Hiddush Public Opinion Survey on Religion-State priorities

71% Israeli Jews attach importance to marriage & divorce freedom. 11% attach importance to the battle over the Western Wall plaza area.

60% of the Jewish Israeli public supports the involvement of American Jewish organizations in advancing marriage freedom in Israel. There is no doubt that for Israelis – breaking the yoke of the fundamentalist Orthodox Rabbinate in marriage and divorce is a top priority among the religion/state battles. Israelis welcome American Jewish partnership in advancing this cause, both for the sake of Israel and for the sake of world Jewry!

71% of Israeli Jews consider the dispute over marriage and divorce freedom in Israel to be the most important religion-state conflict (or the second most important). In their eyes, the dispute over prayer at the Western Wall is the least important religion-state conflict - only 11% consider it to be the most (or the second most) important issue. 60% of all Israeli Jews and 87% of secular Israeli Jews support the involvement of American Jewish organizations in advancing marriage freedom in Israel.

This survey was conducted by the Rafi Smith Polling Institute for Hiddush – Freedom of Religion for Israel. It polled Israelis on their priorities regarding the battles over religion and state in Israel, as well as their attitudes towards the involvement of Diaspora Jewry in these battles. The survey was conducted on March 29, 2016 in an online panel of 500 individuals, a representative sample of the adult Israeli Jewish population. This survey was conducted with generous support from IREP - the Israel Religious Expression Platform.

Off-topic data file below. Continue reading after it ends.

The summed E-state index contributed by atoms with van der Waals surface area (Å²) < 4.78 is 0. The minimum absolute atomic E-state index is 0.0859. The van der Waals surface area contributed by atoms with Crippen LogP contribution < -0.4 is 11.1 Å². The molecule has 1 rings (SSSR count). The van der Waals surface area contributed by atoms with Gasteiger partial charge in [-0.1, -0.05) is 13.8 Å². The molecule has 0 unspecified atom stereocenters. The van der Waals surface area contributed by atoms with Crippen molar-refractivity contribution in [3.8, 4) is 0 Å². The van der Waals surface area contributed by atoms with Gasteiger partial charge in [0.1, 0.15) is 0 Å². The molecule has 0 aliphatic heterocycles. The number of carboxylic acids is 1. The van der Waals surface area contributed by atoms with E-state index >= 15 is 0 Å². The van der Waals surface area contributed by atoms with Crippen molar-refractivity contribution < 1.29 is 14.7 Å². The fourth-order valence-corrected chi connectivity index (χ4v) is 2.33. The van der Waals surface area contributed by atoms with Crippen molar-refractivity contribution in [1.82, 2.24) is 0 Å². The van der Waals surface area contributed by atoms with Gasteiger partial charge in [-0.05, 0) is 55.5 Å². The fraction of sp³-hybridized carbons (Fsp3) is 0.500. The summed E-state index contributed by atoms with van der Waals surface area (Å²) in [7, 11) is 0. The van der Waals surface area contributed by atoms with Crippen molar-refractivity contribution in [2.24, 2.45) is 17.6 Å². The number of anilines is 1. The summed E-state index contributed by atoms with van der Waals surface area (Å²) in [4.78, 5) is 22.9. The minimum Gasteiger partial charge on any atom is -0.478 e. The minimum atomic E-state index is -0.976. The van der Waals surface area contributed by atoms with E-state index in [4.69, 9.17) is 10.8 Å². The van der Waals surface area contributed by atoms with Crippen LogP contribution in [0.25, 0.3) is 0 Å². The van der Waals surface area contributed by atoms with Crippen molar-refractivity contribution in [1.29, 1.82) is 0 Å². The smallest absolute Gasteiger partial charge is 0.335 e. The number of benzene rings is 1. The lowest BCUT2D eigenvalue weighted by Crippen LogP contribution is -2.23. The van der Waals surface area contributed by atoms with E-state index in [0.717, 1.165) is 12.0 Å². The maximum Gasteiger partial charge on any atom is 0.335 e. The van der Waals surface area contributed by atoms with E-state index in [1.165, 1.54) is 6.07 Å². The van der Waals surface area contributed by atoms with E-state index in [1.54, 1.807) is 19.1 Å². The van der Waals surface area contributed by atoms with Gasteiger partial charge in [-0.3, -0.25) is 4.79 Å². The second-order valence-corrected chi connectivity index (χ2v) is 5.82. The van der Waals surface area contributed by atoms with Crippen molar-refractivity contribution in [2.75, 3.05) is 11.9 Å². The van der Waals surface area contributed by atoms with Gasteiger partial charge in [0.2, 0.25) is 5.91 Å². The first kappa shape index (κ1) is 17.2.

The survey results demonstrate the support of Israelis for American Jewish involvement in the struggle for religious freedom in Israel in general and for marriage freedom in particular. It is critical as a counterbalance to the political extortion of the Haredi parties, which is antithetical to the clear will of the people and to the core principles of democracy and civil society. As long as the Orthodox Rabbinic establishment controls marriage of all Jews in Israel, hundreds of thousands of Israeli citizens are denied the right of marriage in Israel, and the majority of children growing up in today's American Jewish community would be ineligible to get married in Israel, should they wish to make their home there.

Hiddush's survey presents the priorities of the Jewish Israeli public in matters of religious freedom. The battle over freedom of worship at the Western Wall is clearly a justified and important battle. However, if the Jews of the Diaspora are interested in strengthening their partnership with Israeli Jews, it is critical to understand that Israelis attach far greater importance to the struggle against the Orthodox monopoly over marriage and divorce. These are issues that affect millions of people's lives, and undermine their dignity and civil liberties. They impact Israelis and Diaspora Jewry equally. There is only one solution – marriage freedom!